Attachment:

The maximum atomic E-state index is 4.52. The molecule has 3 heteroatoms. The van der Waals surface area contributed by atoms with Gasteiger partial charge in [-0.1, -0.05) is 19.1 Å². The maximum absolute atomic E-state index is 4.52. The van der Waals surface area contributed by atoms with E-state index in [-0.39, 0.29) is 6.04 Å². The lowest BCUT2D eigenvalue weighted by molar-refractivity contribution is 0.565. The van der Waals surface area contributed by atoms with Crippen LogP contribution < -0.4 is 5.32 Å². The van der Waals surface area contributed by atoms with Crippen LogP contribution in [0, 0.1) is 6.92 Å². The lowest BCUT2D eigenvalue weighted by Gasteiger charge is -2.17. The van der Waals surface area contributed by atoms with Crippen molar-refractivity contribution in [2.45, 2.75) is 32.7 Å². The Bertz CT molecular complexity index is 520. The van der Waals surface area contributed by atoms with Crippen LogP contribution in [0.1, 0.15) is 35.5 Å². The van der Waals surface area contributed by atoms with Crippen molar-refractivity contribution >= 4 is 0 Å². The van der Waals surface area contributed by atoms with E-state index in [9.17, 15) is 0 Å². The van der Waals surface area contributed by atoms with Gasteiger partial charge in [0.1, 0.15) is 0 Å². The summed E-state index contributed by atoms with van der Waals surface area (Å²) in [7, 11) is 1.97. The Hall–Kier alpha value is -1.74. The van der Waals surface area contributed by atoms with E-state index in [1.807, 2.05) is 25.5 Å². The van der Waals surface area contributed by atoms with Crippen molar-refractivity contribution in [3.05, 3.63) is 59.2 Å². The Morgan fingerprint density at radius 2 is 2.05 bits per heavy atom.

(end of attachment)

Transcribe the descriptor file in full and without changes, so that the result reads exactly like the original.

The maximum atomic E-state index is 4.52. The molecule has 3 heteroatoms. The van der Waals surface area contributed by atoms with Gasteiger partial charge in [-0.1, -0.05) is 19.1 Å². The maximum absolute atomic E-state index is 4.52. The van der Waals surface area contributed by atoms with E-state index in [-0.39, 0.29) is 6.04 Å². The lowest BCUT2D eigenvalue weighted by molar-refractivity contribution is 0.565. The van der Waals surface area contributed by atoms with Crippen LogP contribution < -0.4 is 5.32 Å². The van der Waals surface area contributed by atoms with Crippen LogP contribution in [0, 0.1) is 6.92 Å². The lowest BCUT2D eigenvalue weighted by Gasteiger charge is -2.17. The van der Waals surface area contributed by atoms with Crippen molar-refractivity contribution in [2.45, 2.75) is 32.7 Å². The Bertz CT molecular complexity index is 520. The van der Waals surface area contributed by atoms with Crippen LogP contribution in [0.1, 0.15) is 35.5 Å². The van der Waals surface area contributed by atoms with Crippen molar-refractivity contribution >= 4 is 0 Å². The van der Waals surface area contributed by atoms with E-state index in [9.17, 15) is 0 Å². The van der Waals surface area contributed by atoms with Gasteiger partial charge in [0.1, 0.15) is 0 Å². The summed E-state index contributed by atoms with van der Waals surface area (Å²) in [7, 11) is 1.97. The Hall–Kier alpha value is -1.74. The van der Waals surface area contributed by atoms with E-state index in [1.807, 2.05) is 25.5 Å². The van der Waals surface area contributed by atoms with Crippen molar-refractivity contribution in [3.05, 3.63) is 59.2 Å². The Morgan fingerprint density at radius 2 is 2.05 bits per heavy atom.